Candace Evans is a 42 year woman admitted to the operating theatre at 38 weeks gestation for an elective lower uterine caesarean section (LUCS) under spinal anaesthesia. The patient has been diagnosed with Placenta Previa.
Pre-Operative Nursing Assessment:
- Current History: Second pregnancy, 38 weeks gestation;
- Past History: Gestational diabetes with her first pregnancy 5 years ago, which resolved following the birth with no recurrence in this pregnancy, depression, anxiety, post-natal depression.
You are working in the post anaesthetic recovery room (PACU) on a morning shift and will receive Candace following her LUCS. Candace arrives in the PACU, following the uneventful birth of a male infant via LUSC with APGARS of 8 at 1minute and 10 at 5 minutes following birth. Intraoperative blood loss was estimated at 150ml.
- Dermatome level T3;
- Pain 0/10;
- Lower uterine dressing dry and intact;
- In-dwelling catheter with 100ml of rose coloured urine;
- Intravenous therapy of Oxytocin in CSL running at 250mL/hour;
- Vital Signs: HR 88, BP 104/76, SpO297% on RA, Temp 36.9° Celsius.
Nurses with active clinical reasoning have an affirmative influence on patient results; on the contrary, those with destitute clinical reasoning will frequently flop to discover imminent patient worsening. Faults in decision making and judgment are recognised to version for more than half of unreceptive clinical actions (Schug, Palmer, Scott, Halliwell & Trinca, 2015). Clinical reasoning is a learning skill requiring active engagement and determination in deliberate practice as well as reflection, specifically on activities designed to advance performance. This essay will concentrate on the given case study on Candace Evans, a 42 years old woman with an elective lower uterine caesarean section under spinal anesthesia. The paper will then explore through three care priorities identified in Candace’s scenario: her in-dwelling catheter with 100ml of rose coloured urine, vaginal blood loss and the blood clot. The identified three prime priorities will be examined and justified using Levett-Jones clinical reasoning cycle through executed inventions and to assist nurses to attain those objectives which lead to the finest conceivable results of the patients.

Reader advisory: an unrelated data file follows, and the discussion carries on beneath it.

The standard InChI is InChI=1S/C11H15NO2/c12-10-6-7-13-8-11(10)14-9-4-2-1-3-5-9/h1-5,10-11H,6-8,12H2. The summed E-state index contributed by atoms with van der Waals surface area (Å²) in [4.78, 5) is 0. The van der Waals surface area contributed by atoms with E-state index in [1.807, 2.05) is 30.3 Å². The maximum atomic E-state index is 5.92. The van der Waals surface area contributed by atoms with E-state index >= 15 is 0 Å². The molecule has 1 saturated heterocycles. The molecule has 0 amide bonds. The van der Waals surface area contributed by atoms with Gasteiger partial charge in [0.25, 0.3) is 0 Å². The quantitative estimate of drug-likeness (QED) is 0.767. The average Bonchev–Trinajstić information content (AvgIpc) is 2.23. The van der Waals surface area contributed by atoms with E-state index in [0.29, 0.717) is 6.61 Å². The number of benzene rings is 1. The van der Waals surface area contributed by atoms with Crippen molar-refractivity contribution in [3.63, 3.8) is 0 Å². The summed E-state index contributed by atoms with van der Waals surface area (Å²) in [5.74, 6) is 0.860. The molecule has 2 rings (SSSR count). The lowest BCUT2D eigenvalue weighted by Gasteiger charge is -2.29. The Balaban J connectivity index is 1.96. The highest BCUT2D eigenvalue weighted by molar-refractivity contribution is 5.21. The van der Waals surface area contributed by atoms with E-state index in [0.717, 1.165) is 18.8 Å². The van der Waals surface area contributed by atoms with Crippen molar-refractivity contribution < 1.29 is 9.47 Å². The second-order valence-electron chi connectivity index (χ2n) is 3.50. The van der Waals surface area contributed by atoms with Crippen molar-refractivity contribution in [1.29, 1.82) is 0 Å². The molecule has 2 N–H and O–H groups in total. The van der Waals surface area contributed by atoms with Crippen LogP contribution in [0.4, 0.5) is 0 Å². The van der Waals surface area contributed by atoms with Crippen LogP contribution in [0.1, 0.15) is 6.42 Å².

Properly managed recovery steps can avert symptoms associated with the caesarian section (Neal et al., 2010). Candace is presented to the recovery room with vaginal blood loss and some clots as well as an in-dwelling catheter with 100ml of rose coloured urine. The past history of the patient includes gestational diabetes with her first pregnancy five years down the line, which resolved following the birth with no recurrence in this pregnancy, anxiety, depression or post-natal depression. There is clear evidence that Candace suffered from complications as a result of operations. It is normal for women to lose lochia after birth until the wombs renew its lining. Following Candace’s caesarean operation, she is given intravenous therapy of oxytocin in CSL running at 250m/L/hour. This will encourage the uterus to contract, assisting it to shrink back to its normal size and reduce blood loss (Baaqeel & Baaqeel, 2013). Blood normally flows quickly and uninterrupted through veins. But, sometimes, the clot can form that either reduce the blood flows or stops it completely. A deep vein thrombosis is a blood clot in vein usually pelvis or leg, and its common cause is immobility during surgery (Stephens & Bruessel, 2012). Candace shows vaginal blood loss and the patients also display vaginal pad soaked with franks blood and some clots. Therefore, perioperative and recovery nurses can use their critical reasoning capabilities in executing approaches in managing intricate care and take full advantage of the aids for patients by lessening risks elements connected with multifaceted health concerns.